5. Thank you for confirming how to use up smaller pieces of patting. To date I have been hand whip stitching them together , pulling the threads fairly snug to prevent gaps. This has worked well for me. However, love the iron on, reminds me of covering seams when putting up dry wall. I make a lot of folding baby change pads and end up with a lot of smaller pieces. Thank you for your info.

  6. Cindy Hamilton says:

    To make sure that your edges butt evenly and equally across lap them over slightly where they meet and using ruler and rotary cutter cut through both at the same time. Take away the sliver from the top and the sliver from the bottom and the pieces should match perfectly . If you don’t want a straight line where the batting joins you can free motion cut a slightly curved line the same way. They will automatically match up when you remove the cut off edges and will lie flat when stitched together.

  7. Thanks so much for the great tips. Such a great idea and now I can use my scraps of batting. Since I am new to quilting I didn’t want to try and put two pieces together and this tips was so helpful. Thanks again.

  8. Has anyone noticed their machine needing cleaned extra after the stitch-together method? I use the roll of tape for mine, but stitching would be cheaper. I just don’t want to gunk it up…

  9. I’m so glad you posted that! I have been joining batting but always kind of felt like I was cheating! Lol. I have used the zig-zag method on cotton batting, but for the fluffy kind I trim the 2 edges in the same configuration so they meet nicely, butt them right up against each other, and then use a needle and thread to make large overcast stitches to join them—about every 1/2, going into the edges of the batting about 1/4” on each side, and pulling the thread sort of snug, but not so much that it distorts the batting edges. I have even joined several smaller pieces this way, like a jig-saw puzzle. When it is quilted it will stay together just fine.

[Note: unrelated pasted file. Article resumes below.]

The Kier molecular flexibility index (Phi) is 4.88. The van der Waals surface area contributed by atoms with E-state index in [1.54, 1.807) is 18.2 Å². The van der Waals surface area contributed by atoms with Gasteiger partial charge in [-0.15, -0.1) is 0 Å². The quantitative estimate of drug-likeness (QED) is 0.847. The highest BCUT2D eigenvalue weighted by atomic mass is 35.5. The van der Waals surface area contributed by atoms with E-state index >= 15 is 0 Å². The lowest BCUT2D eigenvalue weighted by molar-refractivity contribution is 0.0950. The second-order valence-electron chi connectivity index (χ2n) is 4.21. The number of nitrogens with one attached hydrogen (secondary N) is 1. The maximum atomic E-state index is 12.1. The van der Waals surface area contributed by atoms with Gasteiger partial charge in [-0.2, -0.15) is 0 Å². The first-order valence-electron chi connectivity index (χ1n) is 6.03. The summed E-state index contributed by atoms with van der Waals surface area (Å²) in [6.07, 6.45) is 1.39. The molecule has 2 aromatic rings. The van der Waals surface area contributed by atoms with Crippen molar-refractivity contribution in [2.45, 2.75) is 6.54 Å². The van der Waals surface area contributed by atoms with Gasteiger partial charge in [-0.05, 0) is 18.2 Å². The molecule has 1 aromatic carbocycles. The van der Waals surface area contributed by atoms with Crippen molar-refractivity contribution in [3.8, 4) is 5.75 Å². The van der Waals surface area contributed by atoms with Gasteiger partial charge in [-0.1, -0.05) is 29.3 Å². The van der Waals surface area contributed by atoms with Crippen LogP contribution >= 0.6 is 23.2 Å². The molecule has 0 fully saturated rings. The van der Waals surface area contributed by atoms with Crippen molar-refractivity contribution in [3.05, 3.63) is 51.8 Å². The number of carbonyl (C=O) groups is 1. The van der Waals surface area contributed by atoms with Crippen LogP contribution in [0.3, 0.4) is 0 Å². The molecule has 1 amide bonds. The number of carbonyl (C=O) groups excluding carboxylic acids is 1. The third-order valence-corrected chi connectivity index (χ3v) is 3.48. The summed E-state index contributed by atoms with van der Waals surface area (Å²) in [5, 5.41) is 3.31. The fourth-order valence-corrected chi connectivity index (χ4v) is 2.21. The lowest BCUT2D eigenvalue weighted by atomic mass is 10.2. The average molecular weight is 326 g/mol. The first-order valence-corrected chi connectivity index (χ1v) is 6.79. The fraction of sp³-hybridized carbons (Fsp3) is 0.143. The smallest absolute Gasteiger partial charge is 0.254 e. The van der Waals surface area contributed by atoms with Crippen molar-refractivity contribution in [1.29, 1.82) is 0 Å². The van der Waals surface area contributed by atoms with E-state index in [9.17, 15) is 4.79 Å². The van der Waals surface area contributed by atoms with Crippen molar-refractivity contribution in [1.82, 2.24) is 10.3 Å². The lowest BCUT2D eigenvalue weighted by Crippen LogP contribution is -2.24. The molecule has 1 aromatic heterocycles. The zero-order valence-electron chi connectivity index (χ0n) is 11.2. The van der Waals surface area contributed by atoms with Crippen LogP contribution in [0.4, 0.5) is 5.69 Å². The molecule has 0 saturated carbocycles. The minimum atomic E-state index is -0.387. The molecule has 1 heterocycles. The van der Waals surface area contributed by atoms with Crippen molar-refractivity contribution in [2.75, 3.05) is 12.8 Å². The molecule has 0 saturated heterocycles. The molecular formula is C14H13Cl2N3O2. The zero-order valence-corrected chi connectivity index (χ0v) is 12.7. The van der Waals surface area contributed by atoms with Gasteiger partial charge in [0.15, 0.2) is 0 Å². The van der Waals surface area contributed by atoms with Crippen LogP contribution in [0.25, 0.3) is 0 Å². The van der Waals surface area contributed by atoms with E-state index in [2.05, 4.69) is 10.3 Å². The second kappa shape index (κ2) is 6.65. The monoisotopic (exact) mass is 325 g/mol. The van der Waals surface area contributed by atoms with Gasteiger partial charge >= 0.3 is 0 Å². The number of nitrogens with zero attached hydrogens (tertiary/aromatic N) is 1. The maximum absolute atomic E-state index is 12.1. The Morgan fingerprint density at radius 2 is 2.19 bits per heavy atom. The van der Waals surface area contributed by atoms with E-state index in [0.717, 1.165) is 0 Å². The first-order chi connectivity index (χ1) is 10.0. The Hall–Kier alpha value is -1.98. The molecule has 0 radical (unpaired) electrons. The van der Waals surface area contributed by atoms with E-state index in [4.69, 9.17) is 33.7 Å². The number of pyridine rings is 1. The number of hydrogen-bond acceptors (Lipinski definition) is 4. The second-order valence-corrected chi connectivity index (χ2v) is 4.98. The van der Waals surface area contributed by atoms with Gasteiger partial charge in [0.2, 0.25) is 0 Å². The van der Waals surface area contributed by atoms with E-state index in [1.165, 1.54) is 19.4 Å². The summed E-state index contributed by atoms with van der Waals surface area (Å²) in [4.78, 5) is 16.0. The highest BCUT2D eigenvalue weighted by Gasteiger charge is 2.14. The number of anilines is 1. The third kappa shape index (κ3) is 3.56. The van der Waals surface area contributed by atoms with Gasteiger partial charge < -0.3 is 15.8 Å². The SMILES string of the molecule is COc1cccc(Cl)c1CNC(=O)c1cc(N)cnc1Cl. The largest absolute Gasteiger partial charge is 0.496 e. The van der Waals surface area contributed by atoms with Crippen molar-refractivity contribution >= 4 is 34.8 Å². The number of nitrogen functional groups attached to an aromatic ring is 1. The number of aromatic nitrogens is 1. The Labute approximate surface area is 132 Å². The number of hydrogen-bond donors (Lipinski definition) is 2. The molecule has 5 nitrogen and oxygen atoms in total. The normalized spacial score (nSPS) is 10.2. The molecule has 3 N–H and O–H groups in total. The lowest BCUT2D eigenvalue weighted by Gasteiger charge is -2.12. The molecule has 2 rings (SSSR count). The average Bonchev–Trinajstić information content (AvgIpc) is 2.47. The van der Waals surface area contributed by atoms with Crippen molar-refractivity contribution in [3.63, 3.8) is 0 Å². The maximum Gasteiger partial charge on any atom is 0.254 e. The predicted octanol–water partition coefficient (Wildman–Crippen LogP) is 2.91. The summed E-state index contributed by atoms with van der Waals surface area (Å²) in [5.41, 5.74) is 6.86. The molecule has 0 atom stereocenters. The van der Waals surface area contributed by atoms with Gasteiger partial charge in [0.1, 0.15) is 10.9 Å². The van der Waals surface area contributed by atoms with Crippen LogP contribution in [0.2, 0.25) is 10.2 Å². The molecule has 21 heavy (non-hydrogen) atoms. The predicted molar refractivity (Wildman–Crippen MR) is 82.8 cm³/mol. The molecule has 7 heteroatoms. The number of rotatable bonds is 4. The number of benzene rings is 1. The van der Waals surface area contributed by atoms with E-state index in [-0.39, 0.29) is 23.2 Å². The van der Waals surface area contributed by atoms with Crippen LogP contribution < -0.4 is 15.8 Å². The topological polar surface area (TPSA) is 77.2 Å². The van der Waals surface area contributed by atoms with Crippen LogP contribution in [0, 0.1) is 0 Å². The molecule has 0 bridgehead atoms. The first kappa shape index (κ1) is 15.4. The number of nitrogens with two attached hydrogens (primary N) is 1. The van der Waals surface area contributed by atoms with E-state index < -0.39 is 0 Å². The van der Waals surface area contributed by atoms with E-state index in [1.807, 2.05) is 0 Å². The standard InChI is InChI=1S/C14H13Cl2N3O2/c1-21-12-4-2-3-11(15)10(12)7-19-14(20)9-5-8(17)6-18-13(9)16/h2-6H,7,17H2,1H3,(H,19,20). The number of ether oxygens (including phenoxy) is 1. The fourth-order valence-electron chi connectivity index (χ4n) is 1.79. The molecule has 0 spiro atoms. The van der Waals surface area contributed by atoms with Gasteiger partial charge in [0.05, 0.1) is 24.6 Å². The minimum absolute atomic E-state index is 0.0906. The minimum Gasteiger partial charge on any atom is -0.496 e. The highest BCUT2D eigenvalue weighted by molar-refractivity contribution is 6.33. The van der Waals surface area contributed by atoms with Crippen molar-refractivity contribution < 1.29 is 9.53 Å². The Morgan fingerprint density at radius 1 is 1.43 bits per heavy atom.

10. Maybe this is a dumb question… what happens to the tape after washing the quilt? If you don’t have quilt stitches over all the joined sections, will it release after washing? I’m still a novice and learning!

  11. I use the fusible method, but use regular, lightweight interfacing that I cut into strips myself. It isn’t the knit variety, but does the job well, costs less and uses my leftover interfacing. You have a great website. I always look forward to your posts! Thanks!

  12. Pat Lloyd says:

    I use small pieces of batting to make coasters and mug rugs…

  13. Debbie C. says:

    You asked if anyone has joined pieces of the fluffy polyester batting. Yes I have. Simply make sure the edges are straight & are flush against each other. Then I hand baste in a large zig-zag to join both pieces. Two rows of zig-zag for added stay power is advised.

  14. Tana Steward says:

    I think there is a right and wrong side to cotton batting. It is pretty easy to find on Warm and Natural’s batting.

  15. Stephanie says:

    I use the three step zig zag on my Bernita and set it as wide as possible and fairly long.
    I feel it prevents a hard ridge effect along the join.
    Love your blog and read it every day. Thanks for all you do.